Bay's tidal pools could be ancient Pfiesteria habitat Pollution may have triggered migration to deeper waters

October 10, 1997|By Douglas M. Birch | Douglas M. Birch,SUN STAFF

ST. LEONARD -- Scientists at a small research laboratory have tracked Pfiesteria to a tidal marsh near here, the type of habitat where, they suspect, the microbe may have puttered along placidly for millions of years before rising pollution helped it thrive in deeper waters.

Over the past two summers, scientists at the Academy of Natural Sciences' Estuarine Research Center have netted fish from a marsh on the shore of the Patuxent River and placed the fish in tanks in a basement lab. Twice they have arrived in the morning to find the fish stunned, pockmarked by sores or floating dead in the cloudy water.

Each time, the culprit was tentatively identified as Pfiesteria piscicida, a single-celled organism that ambushes its prey with powerful toxins.

That microorganism has been blamed in recent months for injuring and killing fish in North Carolina, Virginia and Maryland's lower Eastern Shore, and for causing memory loss and other ailments among some people who work on the water.

Denise L. Breitburg, a fish ecologist and assistant curator of the Calvert County center, pointed out that Pfiesteria-like organisms seem to prefer shallow, still waters rich in nutrients and jammed with fish. That describes perfectly some of the puddles left behind when the tide pulls out of a marsh.

"The ecology of the organism is such that it seems like these inter-tidal marshes are the ideal habitat for it," Breitburg said.

No Pfiesteria-related fish kills or suspicious illnesses have been reported in the wild along the Patuxent River. But concern remains. The Department of Natural Resources this week sent field biologists to the Patuxent to take water and sediment samples, as well as collect and examine fish for signs of Pfiesteria-related lesions.

John R. Griffin, state secretary of natural resources, said Tuesday that of 914 fish his staff pulled from the Patuxent in mid-September, "Six of them seemed to have something like a Pfiesteria lesion."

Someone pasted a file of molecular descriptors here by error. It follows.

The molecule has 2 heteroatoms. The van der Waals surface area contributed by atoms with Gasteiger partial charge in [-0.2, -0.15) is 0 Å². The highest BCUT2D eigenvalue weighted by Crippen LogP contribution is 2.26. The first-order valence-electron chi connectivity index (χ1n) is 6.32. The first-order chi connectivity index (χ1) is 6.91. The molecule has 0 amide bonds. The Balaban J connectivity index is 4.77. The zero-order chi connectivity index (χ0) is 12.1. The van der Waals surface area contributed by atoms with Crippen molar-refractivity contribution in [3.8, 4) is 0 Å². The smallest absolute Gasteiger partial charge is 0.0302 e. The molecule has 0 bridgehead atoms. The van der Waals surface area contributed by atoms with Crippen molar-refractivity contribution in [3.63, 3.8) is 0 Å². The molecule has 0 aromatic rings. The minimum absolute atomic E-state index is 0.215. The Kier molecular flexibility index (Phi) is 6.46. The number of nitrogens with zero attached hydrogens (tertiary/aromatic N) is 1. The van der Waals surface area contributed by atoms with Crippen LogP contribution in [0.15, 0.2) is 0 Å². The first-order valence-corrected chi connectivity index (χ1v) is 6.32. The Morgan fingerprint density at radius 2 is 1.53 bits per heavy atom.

He said he considers the percentage of sick fish "negligible" but that the state will continue to monitor the Patuxent until the weather turns cold. "Either it's in a toxic form, but at so low a level that it's not creating a problem with humans, or it's in its nontoxic form," he said.

No symptoms

No one at the Estuarine Research Center has developed symptoms, Breitburg said.

She said the organism might have typically lived in shallow, still and nutrient-rich tidal ponds along the Chesapeake Bay. As pollution raised nutrient levels and caused other changes in the bay's tributaries, conditions could have ripened for explosive blooms of the organism.

"Through migration or rainfall, they may be flushed out into the river," Breitburg said. "And they may thrive in the river if nutrients are high and there are really high fish densities. That could be a likely scenario.

"This is just a hypothesis, but I think this is a real intriguing possibility."

Breitburg and her colleagues hope to use the marsh as a natural laboratory for the study of Pfiesteria's life cycle in the wild.

They tracked the microbe to the marsh last month, when Jeff Smallwood, a 25-year-old staff scientist with the research center, pulled on hip waders and stomped through the pungent muck of a creek through the marsh, which is about a mile west of the research center.

Hunting amid the marsh grass at low tide, he found a puddle of brackish water that seemed different from the rest: It contained a few tiny fish and was covered with a thin milk-white froth.

"The water just looked funny enough there that I decided to take some water samples," Smallwood said. He sent the samples to JoAnn Burkholder, one of the scientists who discovered and named the microbe. Her lab at North Carolina State University confirmed that Pfiesteria was probably in the water.

"Jeff was incredibly observant," said Richard V. Lacouture, a phytoplankton specialist at the research center who has studied Pfiesteria for several years.

He pointed out that the organism, which has 24 life stages, is difficult to identify except when it briefly assumes one of several fish-killing forms. Burkholder's lab couldn't find Pfiesteria in a water sample Smallwood took from another puddle, which contained no fish, or in other samples that Department of Natural Resources workers had taken from the marsh.

Breitburg's first encounter with the microbe, a member of a class of marine organisms known as dinoflagellates, came three years ago, when the Estuarine Research Center was in Benedict, on the western shore of the Patuxent River in Charles County.

Breitburg scooped live fish off the end of a dock of an old oyster cannery in late 1993, planning to use them for an experiment. She wanted to determine whether she could trick fish into spawning by mimicking summer conditions in the lab by artificially raising the water temperature and lengthening the period of light.

The experiment fell apart in April 1994, when the fish began to die.

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